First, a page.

However, too much probiotic supplementation can cause brain fog due to various reasons, such as diabetes, small intestine resection, or poor peristalsis, which can cause carbohydrates to be broken down by probiotics in the small intestine and produce more D-lactic acid.
Besides causing intestinal problems, the bacteria Helicobacter pylori, which can survive in the stomach and cause gastric cancer, may also bring about brain fog.
Dr. Lin explained that Helicobacter pylori can affect the absorption of nutrients, causing vitamin B12 deficiency and resulting in brain fog symptoms, because vitamin B12 is very important for the stability of the nerves. Vitamin B12 deficiency is also common in people with poor gastrointestinal tract absorption, people with unbalanced diets, vegetarians, and patients who frequently take stomach medications.
In addition to gastrointestinal symptoms, other factors, such as viral infections, poor sleep quality and hormonal changes in females (during the menstrual period, and during and after pregnancy) can also cause brain fog symptoms.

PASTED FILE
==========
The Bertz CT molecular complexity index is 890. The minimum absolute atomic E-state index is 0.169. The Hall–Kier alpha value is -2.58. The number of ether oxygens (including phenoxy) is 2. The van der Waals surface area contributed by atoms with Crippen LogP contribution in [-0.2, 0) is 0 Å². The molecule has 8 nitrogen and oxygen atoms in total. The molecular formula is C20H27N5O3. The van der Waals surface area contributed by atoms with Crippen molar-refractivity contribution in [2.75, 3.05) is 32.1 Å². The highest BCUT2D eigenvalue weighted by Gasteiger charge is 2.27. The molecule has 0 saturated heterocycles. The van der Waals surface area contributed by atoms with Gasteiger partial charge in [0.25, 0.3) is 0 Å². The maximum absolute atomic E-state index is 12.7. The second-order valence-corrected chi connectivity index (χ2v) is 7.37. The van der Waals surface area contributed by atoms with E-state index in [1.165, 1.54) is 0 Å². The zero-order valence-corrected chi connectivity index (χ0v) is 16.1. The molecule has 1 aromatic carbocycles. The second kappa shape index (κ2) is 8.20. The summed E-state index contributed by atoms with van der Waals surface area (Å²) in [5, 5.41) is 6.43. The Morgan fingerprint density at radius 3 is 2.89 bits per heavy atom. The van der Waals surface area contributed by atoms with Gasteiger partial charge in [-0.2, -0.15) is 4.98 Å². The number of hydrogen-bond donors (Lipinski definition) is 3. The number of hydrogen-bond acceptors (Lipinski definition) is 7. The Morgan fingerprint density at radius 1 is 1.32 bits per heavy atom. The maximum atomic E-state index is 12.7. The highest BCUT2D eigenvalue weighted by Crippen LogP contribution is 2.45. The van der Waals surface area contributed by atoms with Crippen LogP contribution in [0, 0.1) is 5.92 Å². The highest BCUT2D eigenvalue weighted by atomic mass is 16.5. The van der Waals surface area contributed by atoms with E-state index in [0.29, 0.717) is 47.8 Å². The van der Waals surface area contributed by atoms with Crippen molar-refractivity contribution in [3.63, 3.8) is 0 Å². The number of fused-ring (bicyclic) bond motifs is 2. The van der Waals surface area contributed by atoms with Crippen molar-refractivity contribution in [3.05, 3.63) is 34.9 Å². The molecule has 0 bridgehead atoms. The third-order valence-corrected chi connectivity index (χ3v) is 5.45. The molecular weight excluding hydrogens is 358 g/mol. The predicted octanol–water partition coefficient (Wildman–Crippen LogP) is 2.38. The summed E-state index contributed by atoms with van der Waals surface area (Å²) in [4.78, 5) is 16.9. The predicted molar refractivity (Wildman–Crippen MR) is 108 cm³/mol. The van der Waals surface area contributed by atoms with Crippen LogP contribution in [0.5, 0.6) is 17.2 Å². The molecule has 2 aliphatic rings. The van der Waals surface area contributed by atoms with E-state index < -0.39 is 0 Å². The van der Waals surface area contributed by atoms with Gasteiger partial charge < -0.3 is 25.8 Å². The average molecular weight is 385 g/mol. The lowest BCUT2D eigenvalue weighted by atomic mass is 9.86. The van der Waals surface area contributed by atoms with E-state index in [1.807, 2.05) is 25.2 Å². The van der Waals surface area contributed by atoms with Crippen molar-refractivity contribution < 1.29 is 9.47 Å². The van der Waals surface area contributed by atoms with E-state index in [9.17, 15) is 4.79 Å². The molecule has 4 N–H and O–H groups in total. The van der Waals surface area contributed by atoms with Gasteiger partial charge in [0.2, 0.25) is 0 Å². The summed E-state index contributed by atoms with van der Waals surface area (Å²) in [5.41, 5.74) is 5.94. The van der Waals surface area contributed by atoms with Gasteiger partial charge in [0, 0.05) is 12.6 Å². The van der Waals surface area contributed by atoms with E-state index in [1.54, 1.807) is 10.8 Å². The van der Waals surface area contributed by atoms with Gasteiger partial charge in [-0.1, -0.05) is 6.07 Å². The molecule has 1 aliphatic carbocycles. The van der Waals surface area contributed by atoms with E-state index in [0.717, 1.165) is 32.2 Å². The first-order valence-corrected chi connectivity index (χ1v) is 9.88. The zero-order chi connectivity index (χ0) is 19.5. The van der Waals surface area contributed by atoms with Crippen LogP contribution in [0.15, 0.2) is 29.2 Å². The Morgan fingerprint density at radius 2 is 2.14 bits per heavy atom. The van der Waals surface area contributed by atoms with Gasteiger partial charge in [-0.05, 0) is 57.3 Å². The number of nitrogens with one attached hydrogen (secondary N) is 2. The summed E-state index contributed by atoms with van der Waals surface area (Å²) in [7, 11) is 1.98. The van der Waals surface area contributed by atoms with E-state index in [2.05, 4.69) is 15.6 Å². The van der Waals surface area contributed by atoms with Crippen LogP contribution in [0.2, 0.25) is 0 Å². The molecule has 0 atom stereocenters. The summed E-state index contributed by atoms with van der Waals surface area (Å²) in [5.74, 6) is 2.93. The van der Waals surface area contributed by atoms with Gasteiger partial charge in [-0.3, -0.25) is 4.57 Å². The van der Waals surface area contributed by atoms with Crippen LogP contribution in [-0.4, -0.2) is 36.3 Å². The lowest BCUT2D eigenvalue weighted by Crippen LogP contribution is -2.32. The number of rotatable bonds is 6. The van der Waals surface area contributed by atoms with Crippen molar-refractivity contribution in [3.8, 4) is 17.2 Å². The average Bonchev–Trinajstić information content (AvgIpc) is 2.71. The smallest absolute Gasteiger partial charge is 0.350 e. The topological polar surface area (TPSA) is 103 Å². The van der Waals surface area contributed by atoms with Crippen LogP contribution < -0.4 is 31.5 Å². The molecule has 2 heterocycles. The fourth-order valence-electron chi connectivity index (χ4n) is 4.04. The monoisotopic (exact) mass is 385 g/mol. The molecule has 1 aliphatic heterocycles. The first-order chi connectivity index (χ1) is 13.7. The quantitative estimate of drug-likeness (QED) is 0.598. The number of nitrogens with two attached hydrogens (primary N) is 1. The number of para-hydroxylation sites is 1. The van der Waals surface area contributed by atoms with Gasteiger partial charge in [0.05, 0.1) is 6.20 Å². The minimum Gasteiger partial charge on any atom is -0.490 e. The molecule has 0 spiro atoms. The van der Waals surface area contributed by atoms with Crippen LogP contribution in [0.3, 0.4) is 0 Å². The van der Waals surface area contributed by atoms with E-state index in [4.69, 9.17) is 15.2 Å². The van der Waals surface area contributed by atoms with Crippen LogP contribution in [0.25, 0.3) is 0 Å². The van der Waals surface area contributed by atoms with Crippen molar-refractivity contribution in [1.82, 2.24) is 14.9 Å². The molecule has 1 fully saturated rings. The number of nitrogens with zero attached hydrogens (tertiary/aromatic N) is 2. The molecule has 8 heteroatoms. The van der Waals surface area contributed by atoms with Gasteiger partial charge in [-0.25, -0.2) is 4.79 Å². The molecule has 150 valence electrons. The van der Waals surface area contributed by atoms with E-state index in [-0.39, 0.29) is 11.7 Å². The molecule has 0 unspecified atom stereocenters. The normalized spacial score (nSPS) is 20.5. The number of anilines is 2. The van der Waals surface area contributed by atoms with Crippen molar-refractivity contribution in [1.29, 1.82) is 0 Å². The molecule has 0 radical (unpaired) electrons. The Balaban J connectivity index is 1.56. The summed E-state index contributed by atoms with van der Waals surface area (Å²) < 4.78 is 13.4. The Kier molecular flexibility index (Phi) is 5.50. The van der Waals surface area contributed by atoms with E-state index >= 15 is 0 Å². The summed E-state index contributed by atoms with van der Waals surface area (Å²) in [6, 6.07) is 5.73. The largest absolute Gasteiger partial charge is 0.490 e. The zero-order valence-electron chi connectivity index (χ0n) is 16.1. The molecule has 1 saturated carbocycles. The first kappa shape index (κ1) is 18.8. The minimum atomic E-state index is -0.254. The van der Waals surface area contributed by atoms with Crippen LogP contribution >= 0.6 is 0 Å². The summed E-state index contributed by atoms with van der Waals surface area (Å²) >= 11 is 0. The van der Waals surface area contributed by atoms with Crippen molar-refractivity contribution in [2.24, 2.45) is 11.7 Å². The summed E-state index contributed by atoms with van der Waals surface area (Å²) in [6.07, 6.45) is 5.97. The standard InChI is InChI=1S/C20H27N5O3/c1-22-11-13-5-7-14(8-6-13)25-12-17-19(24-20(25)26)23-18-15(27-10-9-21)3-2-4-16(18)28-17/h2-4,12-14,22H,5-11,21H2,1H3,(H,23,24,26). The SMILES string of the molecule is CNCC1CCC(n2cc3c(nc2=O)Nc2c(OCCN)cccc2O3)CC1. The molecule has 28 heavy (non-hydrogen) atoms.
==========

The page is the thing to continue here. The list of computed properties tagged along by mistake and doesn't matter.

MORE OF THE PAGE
3 Ways to Make Your Brain and Intestines Healthy and Clear up Brain Fog
It is common to find online articles talking about which foods can eliminate brain fog. However, Dr. Lin believes that the problem of brain fog cannot be improved by eating certain foods alone, especially because the relationship between the intestines and the brain is very complex. Instead, he recommended a wholesome diet, exercise, and healthy lifestyle habits.
- Mediterranean diet
Whether it is to improve brain fog, prevent dementia, or protect the brain, a balanced diet is necessary. Dr. Lin recommended the Mediterranean diet, which includes vegetables and fruits, nuts, legumes, whole grains, fish, dairy products, and olive oil. Many studies have shown that the Mediterranean diet can improve thinking, memory, and brain health.
A recent study has discovered that eating a Mediterranean diet leads to changes in intestinal microbiota, which are associated with improved cognitive functions, memory, immunity, and bone strength.
Dr. Lin cautioned that red wine is part of the Mediterranean diet, but he didn’t recommend drinking alcohol, whether it is red wine , beer, or other alcoholic beverages. In particular, people over 50 years old should not drink alcohol. Alcohol is not very helpful to our health. And it affects the absorption of some nutrients and also reduces sleep quality.
A study published by the University of Oxford in 2017 shows that the hippocampus in the brain atrophies with increasing amounts of alcohol consumption. Even in people with light or moderate alcohol consumption, their hippocampal atrophies were more serious than those who did not drink. The hippocampus plays a major role in memory and spatial orientation navigation.